In with the new but not out with the old
Originally published in Chief Executive Magazine
Smart CEOs respond to market shifts by changing the way they sell. This applies whether it’s flat revenue, new disruptive competitors, or changing customer expectations. But many organizations struggle during these transformations, as the people tasked with buying and selling the company’s new offering—both salespeople and customers—have a difficult time adapting to the company’s new identity.
We have found that companies looking to change the way they sell can make these transitions successfully by focusing on the variables—both Y and what we call XY: the selling of both X and Y together, either to the same customers or by the same salespeople to different customers.
X and Y can be what you sell or how you sell. Examples would be a change from selling on-premises software (X) to selling cloud solutions (Y), or from selling to technical buyers (X) to selling to C-suite buyers (Y). Regardless of the specific go-to-market change, the story is the same—CEOs see it as their job to get the company to execute on the new vision and sell Y more quickly. But people resist change, and efforts to speed up the transition further alienate them.
In our experience, CEOs have a greater chance for success when they intentionally plan for a transition period where people sell the current and new offerings together (XY). To illustrate, let’s look at two examples of companies that have transformed what or how they sell.
This is a company that failed to define the XY phase clearly enough. Bridgewater is a health insurance broker. Over several years, their margins began to decline, and the board of directors brought in a new CEO—Wellington, who quickly assembled a new vision for the company. Not only would it offer health insurance brokerage services, it would also be a consultant to its clients who were struggling to adapt to the quickly changing healthcare environment in the United States.
Immediately, many top executives got on board, but many of the rank-and-file brokers were hesitant. They felt that Wellington’s strategy would take Bridgewater into an area where the firm did not have well-defined expertise and work processes.
To solve the problem, Bridgewater fleshed out its plans, and then hosted week-long training workshops for its top 500 leaders and client managers. Many people began pursuing the new approach with their clients and began to show early signs of success. However, the new revenue was slow to come. The advisory approach had long sales cycles, and there was a learning curve for the Bridgewater account managers. While the new approach was taking hold, revenue in the existing business continued to slide. A backlash grew among those who never supported the new strategy. In less than a year, Wellington was fired by the board of directors, and the new strategy was scrapped.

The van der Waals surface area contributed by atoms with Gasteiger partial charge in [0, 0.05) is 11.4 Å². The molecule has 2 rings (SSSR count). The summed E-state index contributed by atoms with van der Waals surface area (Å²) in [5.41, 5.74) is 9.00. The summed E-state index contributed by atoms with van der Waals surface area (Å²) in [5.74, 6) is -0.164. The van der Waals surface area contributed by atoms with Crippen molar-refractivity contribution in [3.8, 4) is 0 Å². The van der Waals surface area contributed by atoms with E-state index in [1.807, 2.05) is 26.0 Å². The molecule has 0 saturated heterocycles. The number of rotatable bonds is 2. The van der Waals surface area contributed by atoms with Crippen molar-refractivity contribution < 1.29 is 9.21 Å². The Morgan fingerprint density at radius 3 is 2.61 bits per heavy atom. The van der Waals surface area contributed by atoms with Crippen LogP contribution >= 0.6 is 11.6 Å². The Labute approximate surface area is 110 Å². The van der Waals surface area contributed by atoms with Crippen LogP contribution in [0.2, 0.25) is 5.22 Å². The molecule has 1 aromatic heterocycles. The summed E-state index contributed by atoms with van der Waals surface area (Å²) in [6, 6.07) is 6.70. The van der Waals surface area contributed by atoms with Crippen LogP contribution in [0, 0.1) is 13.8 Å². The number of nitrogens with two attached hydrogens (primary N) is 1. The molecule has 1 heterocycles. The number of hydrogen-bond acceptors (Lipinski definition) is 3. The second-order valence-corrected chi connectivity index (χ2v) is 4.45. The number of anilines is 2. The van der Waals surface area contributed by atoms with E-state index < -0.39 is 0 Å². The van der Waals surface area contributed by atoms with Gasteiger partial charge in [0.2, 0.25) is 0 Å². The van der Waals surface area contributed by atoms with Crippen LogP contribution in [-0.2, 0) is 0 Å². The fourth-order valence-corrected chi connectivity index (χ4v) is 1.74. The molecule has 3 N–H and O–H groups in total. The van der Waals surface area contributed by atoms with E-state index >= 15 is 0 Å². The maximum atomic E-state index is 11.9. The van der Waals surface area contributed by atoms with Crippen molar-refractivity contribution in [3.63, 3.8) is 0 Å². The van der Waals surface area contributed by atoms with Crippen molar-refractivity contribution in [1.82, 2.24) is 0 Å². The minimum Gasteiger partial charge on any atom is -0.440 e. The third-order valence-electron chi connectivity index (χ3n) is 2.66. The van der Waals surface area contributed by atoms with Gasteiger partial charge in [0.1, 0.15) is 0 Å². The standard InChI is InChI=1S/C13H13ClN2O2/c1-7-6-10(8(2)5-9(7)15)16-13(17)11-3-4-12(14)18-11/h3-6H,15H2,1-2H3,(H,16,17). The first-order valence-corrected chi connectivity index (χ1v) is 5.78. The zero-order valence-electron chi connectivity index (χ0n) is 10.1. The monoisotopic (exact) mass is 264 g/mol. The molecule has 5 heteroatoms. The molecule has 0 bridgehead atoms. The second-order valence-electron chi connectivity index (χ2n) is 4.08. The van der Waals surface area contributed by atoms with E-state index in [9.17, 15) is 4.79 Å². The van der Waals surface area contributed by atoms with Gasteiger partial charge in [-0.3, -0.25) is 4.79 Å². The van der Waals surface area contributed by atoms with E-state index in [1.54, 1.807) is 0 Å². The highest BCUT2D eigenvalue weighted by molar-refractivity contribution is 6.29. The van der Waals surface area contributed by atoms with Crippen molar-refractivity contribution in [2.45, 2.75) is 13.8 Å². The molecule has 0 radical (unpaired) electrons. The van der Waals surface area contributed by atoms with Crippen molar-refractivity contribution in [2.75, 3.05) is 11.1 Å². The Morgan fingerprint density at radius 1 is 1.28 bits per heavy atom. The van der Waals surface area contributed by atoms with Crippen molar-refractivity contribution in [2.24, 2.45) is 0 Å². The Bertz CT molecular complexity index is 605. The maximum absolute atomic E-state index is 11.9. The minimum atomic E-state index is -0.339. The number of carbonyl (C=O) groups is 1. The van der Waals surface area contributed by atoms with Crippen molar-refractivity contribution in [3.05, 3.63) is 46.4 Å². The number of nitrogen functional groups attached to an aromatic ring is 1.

Now let’s look at an example of a company that successfully changed what it sold and did so by identifying the XY midpoint clearly.
Exactitude was the first company to put business tax software into the cloud. Over time though, competitive offerings emerged, and the CEO began articulating a new future where the company would offer more cloud-based software to help businesses more quickly and more simply address a range of business functions.
The introduction of the new product offerings to the original business tax software is an example of how the XY approach can work successfully. Sellers at Exactitude are segmented by the size of the company they sell to: small business, medium business, or large companies. Most customers enter through the X door, and all Exactitude salespeople can tell the X story. Then they have a clear process for upselling the customer to Y. While the leaders at Exactitude would be the first to say that they have made mistakes, are still learning, and expect even better results in the future, they have definitely achieved success to date.
What lessons do these examples provide?
For Exactitude, the Y vision was to have a range of cloud-based software that simplifies their customers’ business needs, particularly in niches underserved by the big software providers or better served through cloud-based offerings. In launching this vision, Exactitude leaders have been careful to frame it within the existing approach to selling business tax software. That helps create the XY clarity that salespeople need. For example, Exactitude carefully communicates the new conversation that sellers should have with existing buyers. That conversation includes discussion about the existing X product (business tax software) and the new Y products (payroll and performance management software).
At Bridgewater, while Wellington and his team always communicated a vision of both X (brokerage) and Y (consulting), they did not create the execution plan for selling both X and Y together. As often happens, they assumed that since X was the legacy business, they should focus on what was new and different (Y) and emphasize how to do and sell that work in their presentations. What the rank-and-file missed was a sufficiently clear explanation of the XY phase. To them the message was “It is time to turn off X and turn on Y.”
When some companies expand their brand by changing their offering, they often frame it in entirely new terms, trying to become a very different company. While Wellington tried to transform Bridgewater all at once, Exactitude was careful to frame its new vision as very connected to the core of what the company has always been and what customers have come to expect from it.
CEOs must be visionaries, always on the lookout for the next direction to take their company and remain relevant. But an expansive vision should be carried out with an incremental execution strategy that is easy for salespeople to understand and implement.
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